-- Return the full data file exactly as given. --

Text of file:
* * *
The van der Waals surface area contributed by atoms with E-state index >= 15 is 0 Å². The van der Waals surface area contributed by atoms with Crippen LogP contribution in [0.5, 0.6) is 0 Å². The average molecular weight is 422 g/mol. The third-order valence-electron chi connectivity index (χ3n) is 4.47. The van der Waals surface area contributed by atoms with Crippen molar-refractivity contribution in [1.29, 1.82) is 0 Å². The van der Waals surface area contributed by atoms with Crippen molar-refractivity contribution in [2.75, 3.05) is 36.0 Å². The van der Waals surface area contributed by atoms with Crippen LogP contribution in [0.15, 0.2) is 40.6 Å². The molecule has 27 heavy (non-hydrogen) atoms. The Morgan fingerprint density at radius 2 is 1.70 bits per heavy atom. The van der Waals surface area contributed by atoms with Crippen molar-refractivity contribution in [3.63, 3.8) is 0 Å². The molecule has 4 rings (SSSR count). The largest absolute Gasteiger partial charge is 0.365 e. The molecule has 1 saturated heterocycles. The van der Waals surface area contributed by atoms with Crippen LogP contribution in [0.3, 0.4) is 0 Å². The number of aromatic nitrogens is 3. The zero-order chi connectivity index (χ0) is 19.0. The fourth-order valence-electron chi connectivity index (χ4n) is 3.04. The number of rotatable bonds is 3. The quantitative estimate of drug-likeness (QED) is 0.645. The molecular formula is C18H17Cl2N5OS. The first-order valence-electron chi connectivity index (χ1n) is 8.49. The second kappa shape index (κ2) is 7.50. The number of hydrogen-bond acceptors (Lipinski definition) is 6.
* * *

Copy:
The van der Waals surface area contributed by atoms with E-state index >= 15 is 0 Å². The van der Waals surface area contributed by atoms with Crippen LogP contribution in [0.5, 0.6) is 0 Å². The average molecular weight is 422 g/mol. The third-order valence-electron chi connectivity index (χ3n) is 4.47. The van der Waals surface area contributed by atoms with Crippen molar-refractivity contribution in [1.29, 1.82) is 0 Å². The van der Waals surface area contributed by atoms with Crippen molar-refractivity contribution in [2.75, 3.05) is 36.0 Å². The van der Waals surface area contributed by atoms with Crippen LogP contribution in [0.15, 0.2) is 40.6 Å². The molecule has 27 heavy (non-hydrogen) atoms. The Morgan fingerprint density at radius 2 is 1.70 bits per heavy atom. The van der Waals surface area contributed by atoms with Crippen molar-refractivity contribution in [3.63, 3.8) is 0 Å². The molecule has 4 rings (SSSR count). The largest absolute Gasteiger partial charge is 0.365 e. The molecule has 1 saturated heterocycles. The van der Waals surface area contributed by atoms with Crippen LogP contribution in [0.3, 0.4) is 0 Å². The number of aromatic nitrogens is 3. The zero-order chi connectivity index (χ0) is 19.0. The fourth-order valence-electron chi connectivity index (χ4n) is 3.04. The number of rotatable bonds is 3. The quantitative estimate of drug-likeness (QED) is 0.645. The molecular formula is C18H17Cl2N5OS. The first-order valence-electron chi connectivity index (χ1n) is 8.49. The second kappa shape index (κ2) is 7.50. The number of hydrogen-bond acceptors (Lipinski definition) is 6.